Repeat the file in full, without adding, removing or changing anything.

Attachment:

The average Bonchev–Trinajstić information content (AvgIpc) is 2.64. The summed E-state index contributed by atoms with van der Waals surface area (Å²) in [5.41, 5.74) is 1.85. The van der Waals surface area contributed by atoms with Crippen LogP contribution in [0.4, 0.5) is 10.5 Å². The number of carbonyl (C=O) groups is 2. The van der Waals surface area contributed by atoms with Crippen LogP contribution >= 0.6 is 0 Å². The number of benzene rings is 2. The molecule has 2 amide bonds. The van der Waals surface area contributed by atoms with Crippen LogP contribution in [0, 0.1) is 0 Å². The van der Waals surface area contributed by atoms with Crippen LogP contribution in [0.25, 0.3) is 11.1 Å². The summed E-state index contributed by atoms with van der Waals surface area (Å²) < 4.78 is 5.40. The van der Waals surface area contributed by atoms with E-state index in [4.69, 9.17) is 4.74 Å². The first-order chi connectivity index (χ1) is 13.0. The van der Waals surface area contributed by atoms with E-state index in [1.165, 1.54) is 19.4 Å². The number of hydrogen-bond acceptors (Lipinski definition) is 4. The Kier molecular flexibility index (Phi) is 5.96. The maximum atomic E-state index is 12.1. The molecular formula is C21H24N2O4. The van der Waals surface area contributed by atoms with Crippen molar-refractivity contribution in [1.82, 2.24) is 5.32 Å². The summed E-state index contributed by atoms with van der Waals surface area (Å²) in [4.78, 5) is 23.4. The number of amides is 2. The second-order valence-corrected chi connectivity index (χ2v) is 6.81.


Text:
The average Bonchev–Trinajstić information content (AvgIpc) is 2.64. The summed E-state index contributed by atoms with van der Waals surface area (Å²) in [5.41, 5.74) is 1.85. The van der Waals surface area contributed by atoms with Crippen LogP contribution in [0.4, 0.5) is 10.5 Å². The number of carbonyl (C=O) groups is 2. The van der Waals surface area contributed by atoms with Crippen LogP contribution >= 0.6 is 0 Å². The number of benzene rings is 2. The molecule has 2 amide bonds. The van der Waals surface area contributed by atoms with Crippen LogP contribution in [0, 0.1) is 0 Å². The van der Waals surface area contributed by atoms with Crippen LogP contribution in [0.25, 0.3) is 11.1 Å². The summed E-state index contributed by atoms with van der Waals surface area (Å²) < 4.78 is 5.40. The van der Waals surface area contributed by atoms with E-state index in [4.69, 9.17) is 4.74 Å². The first-order chi connectivity index (χ1) is 13.0. The van der Waals surface area contributed by atoms with E-state index in [1.165, 1.54) is 19.4 Å². The number of hydrogen-bond acceptors (Lipinski definition) is 4. The Kier molecular flexibility index (Phi) is 5.96. The maximum atomic E-state index is 12.1. The molecular formula is C21H24N2O4. The van der Waals surface area contributed by atoms with Crippen molar-refractivity contribution in [1.82, 2.24) is 5.32 Å². The summed E-state index contributed by atoms with van der Waals surface area (Å²) in [4.78, 5) is 23.4. The number of amides is 2. The second-order valence-corrected chi connectivity index (χ2v) is 6.81.